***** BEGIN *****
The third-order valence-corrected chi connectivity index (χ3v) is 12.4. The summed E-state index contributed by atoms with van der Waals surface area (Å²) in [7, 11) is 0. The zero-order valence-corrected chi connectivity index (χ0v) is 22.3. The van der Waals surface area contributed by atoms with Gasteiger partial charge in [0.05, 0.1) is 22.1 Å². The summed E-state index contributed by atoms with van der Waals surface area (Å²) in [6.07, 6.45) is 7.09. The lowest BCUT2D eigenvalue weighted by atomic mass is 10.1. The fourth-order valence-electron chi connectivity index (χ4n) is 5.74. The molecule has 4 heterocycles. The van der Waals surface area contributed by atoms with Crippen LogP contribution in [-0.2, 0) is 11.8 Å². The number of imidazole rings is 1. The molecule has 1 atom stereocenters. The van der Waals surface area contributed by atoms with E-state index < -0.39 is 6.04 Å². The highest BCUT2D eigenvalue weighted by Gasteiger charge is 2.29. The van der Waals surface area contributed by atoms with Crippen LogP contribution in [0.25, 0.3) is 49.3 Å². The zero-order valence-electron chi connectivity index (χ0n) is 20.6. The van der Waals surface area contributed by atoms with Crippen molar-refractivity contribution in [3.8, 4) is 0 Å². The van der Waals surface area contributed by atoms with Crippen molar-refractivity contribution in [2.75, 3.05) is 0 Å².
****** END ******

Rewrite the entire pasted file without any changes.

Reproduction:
The third-order valence-corrected chi connectivity index (χ3v) is 12.4. The summed E-state index contributed by atoms with van der Waals surface area (Å²) in [7, 11) is 0. The zero-order valence-corrected chi connectivity index (χ0v) is 22.3. The van der Waals surface area contributed by atoms with Gasteiger partial charge in [0.05, 0.1) is 22.1 Å². The summed E-state index contributed by atoms with van der Waals surface area (Å²) in [6.07, 6.45) is 7.09. The lowest BCUT2D eigenvalue weighted by atomic mass is 10.1. The fourth-order valence-electron chi connectivity index (χ4n) is 5.74. The molecule has 4 heterocycles. The van der Waals surface area contributed by atoms with Crippen LogP contribution in [-0.2, 0) is 11.8 Å². The number of imidazole rings is 1. The molecule has 1 atom stereocenters. The van der Waals surface area contributed by atoms with E-state index < -0.39 is 6.04 Å². The highest BCUT2D eigenvalue weighted by Gasteiger charge is 2.29. The van der Waals surface area contributed by atoms with Crippen LogP contribution in [0.25, 0.3) is 49.3 Å². The zero-order valence-electron chi connectivity index (χ0n) is 20.6. The van der Waals surface area contributed by atoms with Crippen molar-refractivity contribution in [3.8, 4) is 0 Å². The van der Waals surface area contributed by atoms with Crippen molar-refractivity contribution in [2.75, 3.05) is 0 Å².